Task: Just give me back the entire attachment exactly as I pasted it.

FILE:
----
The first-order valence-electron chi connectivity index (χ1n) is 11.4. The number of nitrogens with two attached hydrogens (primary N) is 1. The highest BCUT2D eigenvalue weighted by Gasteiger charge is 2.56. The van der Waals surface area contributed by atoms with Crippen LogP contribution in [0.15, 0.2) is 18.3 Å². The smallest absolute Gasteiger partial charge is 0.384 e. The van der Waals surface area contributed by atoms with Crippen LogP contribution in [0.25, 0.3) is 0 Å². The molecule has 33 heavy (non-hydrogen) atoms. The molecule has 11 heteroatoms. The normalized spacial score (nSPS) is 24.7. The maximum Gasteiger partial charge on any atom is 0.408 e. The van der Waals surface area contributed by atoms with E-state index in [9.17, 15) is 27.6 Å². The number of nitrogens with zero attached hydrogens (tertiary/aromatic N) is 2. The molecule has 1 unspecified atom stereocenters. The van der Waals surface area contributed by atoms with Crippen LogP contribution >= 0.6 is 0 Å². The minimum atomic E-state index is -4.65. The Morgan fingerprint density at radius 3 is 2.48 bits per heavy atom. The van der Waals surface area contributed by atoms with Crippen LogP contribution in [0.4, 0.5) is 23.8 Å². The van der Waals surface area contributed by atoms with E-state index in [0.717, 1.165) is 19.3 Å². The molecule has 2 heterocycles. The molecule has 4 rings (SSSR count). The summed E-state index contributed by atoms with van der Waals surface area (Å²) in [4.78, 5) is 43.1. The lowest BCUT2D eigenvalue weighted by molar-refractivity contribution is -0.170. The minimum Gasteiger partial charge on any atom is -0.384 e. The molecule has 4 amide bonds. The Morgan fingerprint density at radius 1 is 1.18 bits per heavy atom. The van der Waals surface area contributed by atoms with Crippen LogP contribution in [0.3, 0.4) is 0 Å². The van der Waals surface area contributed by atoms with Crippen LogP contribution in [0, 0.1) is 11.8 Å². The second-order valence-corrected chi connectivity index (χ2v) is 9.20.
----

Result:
The first-order valence-electron chi connectivity index (χ1n) is 11.4. The number of nitrogens with two attached hydrogens (primary N) is 1. The highest BCUT2D eigenvalue weighted by Gasteiger charge is 2.56. The van der Waals surface area contributed by atoms with Crippen LogP contribution in [0.15, 0.2) is 18.3 Å². The smallest absolute Gasteiger partial charge is 0.384 e. The van der Waals surface area contributed by atoms with Crippen LogP contribution in [0.25, 0.3) is 0 Å². The molecule has 33 heavy (non-hydrogen) atoms. The molecule has 11 heteroatoms. The normalized spacial score (nSPS) is 24.7. The maximum Gasteiger partial charge on any atom is 0.408 e. The van der Waals surface area contributed by atoms with E-state index in [9.17, 15) is 27.6 Å². The number of nitrogens with zero attached hydrogens (tertiary/aromatic N) is 2. The molecule has 1 unspecified atom stereocenters. The van der Waals surface area contributed by atoms with Crippen LogP contribution >= 0.6 is 0 Å². The minimum atomic E-state index is -4.65. The Morgan fingerprint density at radius 3 is 2.48 bits per heavy atom. The van der Waals surface area contributed by atoms with Crippen LogP contribution in [0.4, 0.5) is 23.8 Å². The van der Waals surface area contributed by atoms with E-state index in [0.717, 1.165) is 19.3 Å². The molecule has 2 heterocycles. The molecule has 4 rings (SSSR count). The summed E-state index contributed by atoms with van der Waals surface area (Å²) in [4.78, 5) is 43.1. The lowest BCUT2D eigenvalue weighted by molar-refractivity contribution is -0.170. The minimum Gasteiger partial charge on any atom is -0.384 e. The molecule has 4 amide bonds. The Morgan fingerprint density at radius 1 is 1.18 bits per heavy atom. The van der Waals surface area contributed by atoms with Crippen LogP contribution in [0.3, 0.4) is 0 Å². The van der Waals surface area contributed by atoms with Crippen LogP contribution in [0, 0.1) is 11.8 Å². The second-order valence-corrected chi connectivity index (χ2v) is 9.20.